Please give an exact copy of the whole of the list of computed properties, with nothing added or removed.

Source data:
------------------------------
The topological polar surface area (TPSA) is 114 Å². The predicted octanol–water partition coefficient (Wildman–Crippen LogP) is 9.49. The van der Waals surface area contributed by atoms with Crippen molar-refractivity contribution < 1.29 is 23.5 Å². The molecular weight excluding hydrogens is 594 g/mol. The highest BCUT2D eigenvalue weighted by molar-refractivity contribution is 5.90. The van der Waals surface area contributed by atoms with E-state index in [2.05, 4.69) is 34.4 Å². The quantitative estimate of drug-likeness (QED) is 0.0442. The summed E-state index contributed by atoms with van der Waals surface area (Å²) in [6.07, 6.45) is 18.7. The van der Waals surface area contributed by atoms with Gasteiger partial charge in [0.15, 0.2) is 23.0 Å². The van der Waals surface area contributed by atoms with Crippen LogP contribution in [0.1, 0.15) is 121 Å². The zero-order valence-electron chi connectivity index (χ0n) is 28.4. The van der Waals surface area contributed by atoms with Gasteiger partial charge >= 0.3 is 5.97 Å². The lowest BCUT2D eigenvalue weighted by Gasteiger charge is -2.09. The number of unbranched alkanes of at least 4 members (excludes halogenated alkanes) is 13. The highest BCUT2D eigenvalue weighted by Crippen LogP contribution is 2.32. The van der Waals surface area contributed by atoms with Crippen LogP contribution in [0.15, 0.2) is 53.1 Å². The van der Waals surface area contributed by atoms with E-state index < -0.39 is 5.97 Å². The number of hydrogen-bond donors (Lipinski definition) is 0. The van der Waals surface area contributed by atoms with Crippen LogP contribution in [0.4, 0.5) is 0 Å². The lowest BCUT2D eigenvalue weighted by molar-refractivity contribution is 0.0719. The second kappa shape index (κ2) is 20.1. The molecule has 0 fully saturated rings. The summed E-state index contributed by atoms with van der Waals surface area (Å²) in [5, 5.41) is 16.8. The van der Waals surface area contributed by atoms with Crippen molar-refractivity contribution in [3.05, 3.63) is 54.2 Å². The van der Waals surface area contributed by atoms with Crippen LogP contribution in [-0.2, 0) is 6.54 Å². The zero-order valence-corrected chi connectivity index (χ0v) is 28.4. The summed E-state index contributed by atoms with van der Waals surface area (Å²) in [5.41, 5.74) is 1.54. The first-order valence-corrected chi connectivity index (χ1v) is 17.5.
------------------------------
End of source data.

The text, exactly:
The topological polar surface area (TPSA) is 114 Å². The predicted octanol–water partition coefficient (Wildman–Crippen LogP) is 9.49. The van der Waals surface area contributed by atoms with Crippen molar-refractivity contribution < 1.29 is 23.5 Å². The molecular weight excluding hydrogens is 594 g/mol. The highest BCUT2D eigenvalue weighted by molar-refractivity contribution is 5.90. The van der Waals surface area contributed by atoms with E-state index in [2.05, 4.69) is 34.4 Å². The quantitative estimate of drug-likeness (QED) is 0.0442. The summed E-state index contributed by atoms with van der Waals surface area (Å²) in [6.07, 6.45) is 18.7. The van der Waals surface area contributed by atoms with Gasteiger partial charge in [0.15, 0.2) is 23.0 Å². The van der Waals surface area contributed by atoms with Crippen LogP contribution in [0.1, 0.15) is 121 Å². The zero-order valence-electron chi connectivity index (χ0n) is 28.4. The van der Waals surface area contributed by atoms with Gasteiger partial charge >= 0.3 is 5.97 Å². The lowest BCUT2D eigenvalue weighted by Gasteiger charge is -2.09. The number of unbranched alkanes of at least 4 members (excludes halogenated alkanes) is 13. The highest BCUT2D eigenvalue weighted by Crippen LogP contribution is 2.32. The van der Waals surface area contributed by atoms with Crippen LogP contribution in [0.15, 0.2) is 53.1 Å². The van der Waals surface area contributed by atoms with E-state index < -0.39 is 5.97 Å². The number of hydrogen-bond donors (Lipinski definition) is 0. The van der Waals surface area contributed by atoms with Crippen LogP contribution in [0.4, 0.5) is 0 Å². The lowest BCUT2D eigenvalue weighted by molar-refractivity contribution is 0.0719. The second kappa shape index (κ2) is 20.1. The molecule has 0 fully saturated rings. The summed E-state index contributed by atoms with van der Waals surface area (Å²) in [5, 5.41) is 16.8. The van der Waals surface area contributed by atoms with Crippen molar-refractivity contribution in [3.05, 3.63) is 54.2 Å². The van der Waals surface area contributed by atoms with Crippen LogP contribution in [-0.2, 0) is 6.54 Å². The zero-order valence-corrected chi connectivity index (χ0v) is 28.4. The summed E-state index contributed by atoms with van der Waals surface area (Å²) in [5.41, 5.74) is 1.54. The first-order valence-corrected chi connectivity index (χ1v) is 17.5.